Imagining a better road
An Idaho couple dreams up a sun-powered super-highwayBy Joan Melcher
Imagine a world where your highway is always clear of ice and snow, it lights up to alert you of obstacles in the road, allows for conduit space for your cable, phone and high-speed Internet, and — oh yeah — provides the electricity for your home.
A husband/wife team in Idaho conjured up the Solar Roadway several years ago. They imagined an “electric road made out of solar panels” — a three-ply surface with specially engineered glass on top embedded with LED lights, a middle layer containing the solar panel a microprocessor, sensors and heating elements, and a base layer to provide space for connecting utility coils. Solar energy gathered in the road would be sent to nearby homes and businesses, eliminating the need for long-distance transmission and power lines.
Nearly a million people have viewed this video where Brusaw explains his vision on YouTube.
Early on, Scott and Julie Brusaw’s idea was to develop a green technology to help wean the country off fossil fuel. But when they presented the idea to the U.S. Department of Transportation, they were told the government was looking for ideas for an ‘intelligent’ roadway that could allow for tracking loads in real time — such as nuclear fuel roads and other hazardous materials — and pay for itself over time. The potential for intelligence in the solar road was what they were looking to fund.
Brusaw shifted gears. What followed was a $100,000 contract from the Federal Highway Administration and Solar Roadway’s win of the popular vote in General Electric’s Ecomagination Challenge, which garnered $50,000. Those funds allowed him to produce a solar road prototype.
Today, Brusaw, who works from a lab near his home in Sagle, Idaho, is preparing for receipt of a $750,000 contract from FHA for the second phase of his work. He plans to build a 12x by 36x strip of road to determine how warm the surface needs to be to prevent freezing, assess how the glass surface works, and test efficiencies of three different solar PV technologies — crystalline silicon, amorphous silicon and thin-film cadmium.
The first questions to emerge when people hear of this idea are: how can a glass surface survive the weight and heavy usage of an 18-wheeler and aren’t the costs prohibitive?
Brusaw answers that glass can be made that is nonslip and as strong as steel and that a one-mile section of single highway is likely to cost around $4.4 million — at least to begin with. But, he says, you have to consider the cost of asphalt roads. “A lot of people don’t realize we have a federal highway trust fund,” he said. “You’re paying x amount at the gas pump into this fund. But the fund went bankrupt a few years ago. No one can afford roads anymore because they’re oil-based.”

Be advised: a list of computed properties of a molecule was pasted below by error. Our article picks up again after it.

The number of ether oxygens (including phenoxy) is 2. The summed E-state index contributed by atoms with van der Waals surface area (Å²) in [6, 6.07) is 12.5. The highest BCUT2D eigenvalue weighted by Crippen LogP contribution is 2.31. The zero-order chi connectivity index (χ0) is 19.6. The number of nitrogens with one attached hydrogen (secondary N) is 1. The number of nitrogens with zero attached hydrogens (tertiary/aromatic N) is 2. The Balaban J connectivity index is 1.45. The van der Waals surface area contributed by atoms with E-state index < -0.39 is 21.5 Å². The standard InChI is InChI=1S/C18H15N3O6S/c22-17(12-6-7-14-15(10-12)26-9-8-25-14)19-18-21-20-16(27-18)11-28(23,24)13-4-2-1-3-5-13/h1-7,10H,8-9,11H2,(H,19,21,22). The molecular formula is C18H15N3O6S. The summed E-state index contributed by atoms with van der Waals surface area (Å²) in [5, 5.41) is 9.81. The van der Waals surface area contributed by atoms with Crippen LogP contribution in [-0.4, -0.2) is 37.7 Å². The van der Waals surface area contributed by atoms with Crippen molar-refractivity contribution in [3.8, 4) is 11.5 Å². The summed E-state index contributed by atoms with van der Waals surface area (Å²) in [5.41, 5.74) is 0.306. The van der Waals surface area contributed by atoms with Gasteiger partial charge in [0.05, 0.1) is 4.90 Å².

He estimates a solar highway is about three times more expensive than asphalt, but that it will pay for itself in twenty years, eliminate power outages, end the need for overhead power lines, and reduce the country’s carbon footprint by about half.
“Think of this long term,” he said. “Take the cost of asphalt, throw in the cost of coal plants, distribution, power poles, snow removal, pothole repairs, painting lines on the road. You have to factor all these in to maintain an asphalt road.”
He estimates one of the solar panels can generate around 7,600Whr of electricity daily and a typical four-lane highway could produced 13.37MWhr per mile, based on four hours of sunlight daily. Extrapolating from these figures, he arrives at an estimate that making all U.S. highways solar roadways would result in about three times the electricity the country consumed in 2009.
The plans now are to start small, using the solar road for driveways, bike paths, patios and parking lots, Brusaw said. One concept is that a large retail outlet such as Wal-Mart could make all its parking lots solar roadways. Electricity could be used to power the store and the electric car recharging stations could be built into the system to allow customers to recharge while shopping.
Another idea is to implement solar roadways in individual homes, using it for sidewalks, driveways, play areas and parking lots while providing electricity for the residence. Brusaw entered the Solar Roadway Home Application in this years Ecomagination Challenge and is again leading in the popular vote.
Asked if aiming at the residential market might be more realistic for the technology, Brusaw said, “We get a lot of requests from homeowners who want to do their driveways, but the ultimate goal is to go on the highway. We need to perfect the technology. We’ll be starting small either way.”
About Joan Melcher
Joan Melcher is a freelance journalist who writes about energy and the environment. She lives in Missoula, Mont.